This I Believe

Joseph - Milwaukee, Wisconsin
Entered on April 13, 2006
Age Group: 30 - 50
  • Podcasts

    Sign up for our free, weekly podcast of featured essays. You can download recent episodes individually, or subscribe to automatically receive each podcast. Learn more.

  • FAQ

    Frequently asked questions about the This I Believe project, educational opportunities and more...

  • Top Essays USB Drive

    This USB drive contains 100 of the top This I Believe audio broadcasts of the last ten years, plus some favorites from Edward R. Murrow's radio series of the 1950s. It's perfect for personal or classroom use! Click here to learn more.

Responsible for every great man is a magnificent woman. After all, it was Dorothy in the 1938 movie The Wizard of Oz who made it possible for her male companions to get what they wanted…a brain, a heart, and courage. I also believe in the unconditional acceptance and open-mindedness of children. After all, it was the colorblind child in the 1946 Disney film Song of South who took Uncle Remus by the hand and walked arm and arm with him over the hill and into the golden sunset. It was Barbra Streisand as Daisy Gamble in the 1970 Vincent Minnelli musical On a Clear Day who made me believe that if we can move beyond self-centeredness, our potential is limitless. Hence, on a clear day “rise and look around you…and you can see forever and ever and more,” sang Daisy from the depth of her heart as she twirled through Central Park at the end of the movie. I also believe tyranny and injustice inflicted upon many by the few or the one can only be eradicated when, as Charles Chaplin as the little tramp asks at the end of his 1940 comedy The Great Dictator, and I paraphrase the idea, how depraved and disparaged must humanity become when it realizes that no one person is better than or more privileged than another? Or, how exploited and corporately accosted do we have to be, asks national news anchorman Howard Beale played by Peter Finch in Paddy Chayefsky’s 1975 movie, Network, before those watching the evening news get so angry that they rise from their sofas of complacency, go to their windows, throw them open, and scream, “I’m as mad as hell, and I’m not going to take it anymore!” I believe the simple message of Steven Spielberg’s 1977 movie Close Encounters of the Third Kind: “We are not alone” (and nor was I).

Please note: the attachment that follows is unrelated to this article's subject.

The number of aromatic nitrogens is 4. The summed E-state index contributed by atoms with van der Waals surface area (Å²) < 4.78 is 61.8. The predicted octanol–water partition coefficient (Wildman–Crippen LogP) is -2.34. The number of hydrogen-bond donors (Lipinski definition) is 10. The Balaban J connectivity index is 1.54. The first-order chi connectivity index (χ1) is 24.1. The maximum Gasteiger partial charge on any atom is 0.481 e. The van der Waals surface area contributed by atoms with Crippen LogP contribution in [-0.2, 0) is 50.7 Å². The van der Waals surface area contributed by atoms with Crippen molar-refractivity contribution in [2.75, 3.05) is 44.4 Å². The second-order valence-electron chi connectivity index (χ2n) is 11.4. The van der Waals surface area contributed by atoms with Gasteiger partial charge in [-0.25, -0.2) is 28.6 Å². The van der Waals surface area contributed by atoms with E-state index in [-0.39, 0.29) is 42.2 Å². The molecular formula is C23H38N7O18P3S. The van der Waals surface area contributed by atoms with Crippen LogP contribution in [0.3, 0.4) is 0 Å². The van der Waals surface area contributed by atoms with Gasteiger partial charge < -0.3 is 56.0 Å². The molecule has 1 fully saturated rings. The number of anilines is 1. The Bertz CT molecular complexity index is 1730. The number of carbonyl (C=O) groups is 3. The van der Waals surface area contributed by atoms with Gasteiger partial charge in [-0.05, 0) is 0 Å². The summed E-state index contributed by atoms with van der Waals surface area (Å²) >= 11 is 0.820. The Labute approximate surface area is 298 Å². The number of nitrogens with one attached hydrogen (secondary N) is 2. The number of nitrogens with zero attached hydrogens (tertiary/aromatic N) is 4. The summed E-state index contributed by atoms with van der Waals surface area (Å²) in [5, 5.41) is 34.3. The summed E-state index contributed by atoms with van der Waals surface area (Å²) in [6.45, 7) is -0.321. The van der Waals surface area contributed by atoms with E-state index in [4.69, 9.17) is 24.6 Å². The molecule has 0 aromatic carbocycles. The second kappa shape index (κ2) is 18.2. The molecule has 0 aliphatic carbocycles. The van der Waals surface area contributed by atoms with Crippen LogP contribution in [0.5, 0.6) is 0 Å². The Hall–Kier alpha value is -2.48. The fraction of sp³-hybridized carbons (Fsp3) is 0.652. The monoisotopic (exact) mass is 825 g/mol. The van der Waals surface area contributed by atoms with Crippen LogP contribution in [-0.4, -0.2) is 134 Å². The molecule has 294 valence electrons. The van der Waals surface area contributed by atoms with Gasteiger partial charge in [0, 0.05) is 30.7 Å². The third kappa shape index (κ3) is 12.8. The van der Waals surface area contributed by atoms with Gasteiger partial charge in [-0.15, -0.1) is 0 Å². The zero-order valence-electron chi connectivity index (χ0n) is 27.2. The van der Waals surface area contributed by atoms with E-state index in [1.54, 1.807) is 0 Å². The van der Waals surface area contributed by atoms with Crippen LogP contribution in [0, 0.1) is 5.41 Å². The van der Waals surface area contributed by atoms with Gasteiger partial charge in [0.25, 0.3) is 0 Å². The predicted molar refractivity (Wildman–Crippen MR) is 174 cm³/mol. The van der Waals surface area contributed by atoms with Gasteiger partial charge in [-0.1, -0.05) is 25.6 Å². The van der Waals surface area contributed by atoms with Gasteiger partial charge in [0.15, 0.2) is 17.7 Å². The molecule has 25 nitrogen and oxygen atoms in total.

You see, part of who I am and certain aspects of my value system come from watching some of the greatest movies ever made. As a child, I searched between and beneath the couch cushions to gather loose change so I could go to movies. The mall within walking distance from my Midwest suburban neighborhood had a movie triplex. That’s three movie theaters. On Saturdays, all movies were 75 cents before 1:00 p.m. On Saturday mornings when other kids were sleeping in, out playing ball with their friends, or beginning their weekend chores like cutting the lawn, I had exiled myself to the recesses of a dark movie theatre. It was there I discovered all those magical movie moments, those images, and I found them illuminating. I believe the aforementioned movie images remained with me because from them resonated clear unabashed universal truths. How could anyone argue against them? Cynicism, disillusionment, despair, anti-pragmatism, mistrust, conservatism, and hate did.

As children grow older, they venture into a playground maintained by adults called the playground of complication, despair, and pessimism. In this playground a fertilizer is used to keep its lawn plush and green. This fertilizer’s main ingredients are cynicism, disillusionment, despair, anti-pragmatism, mistrust, conservatism, and hate. While it keeps the lawn plush and green, it kills the child in us. (I am thankful that at a very early age I discovered a playground that thrives in darkness.)

As I grew into adulthood, many used this fertilizer to educate me about how these images that had I found so moving and awe-inspiring were unfounded They wanted me to believe that The Wizard of Oz is merely a fantasy. The Song of the South is racist and not PC. On a Clear Day is worthless pop/musical fluff. They wanted me not to trust Charles Chaplin and Paddy Chayefsky because they were Socialist and Communist sympathizers. They were “leftist extremists” whose passionate and brilliantly written masterpieces, The Great Dictator and Network, were subversive and antiestablishment. That’s what they wanted me to believe. They wanted me to believe that Spielberg’s 1977 U.F.O. masterpiece, Close Encounters, was a bore and its ending maudlin. Who wants to see a movie about aliens that are friendly and have no intention to harm? (Why must everything have a bad guy?)

When it comes to movies, especially great movies, my child remains stubborn and refuses to submit. It fights the indoctrination to the playground of complication, despair, and pessimism. I believe that great movies present images of aspirations and dreams worthy of reach, and they must (and will) present images that are difficult to watch, too, because images that are difficult and unwatchable contain ideas and expressions that must be examined and discussed. (I am thankful to Mr. Spielberg for Amistad and Schindler’s List and Mr. Hitchcock for Psycho.) Great movie images are metaphors captured in a series of renderings or images and magically set into motion. When the metaphors are set into motion, they are transcended into dreams and visions that are realized and articulated into a clear expression that many will always, if not understand, at least marvel at and ponder, regardless if the dream or vision that is being projected concerns The Good, the Bad, and the Ugly. This I believe.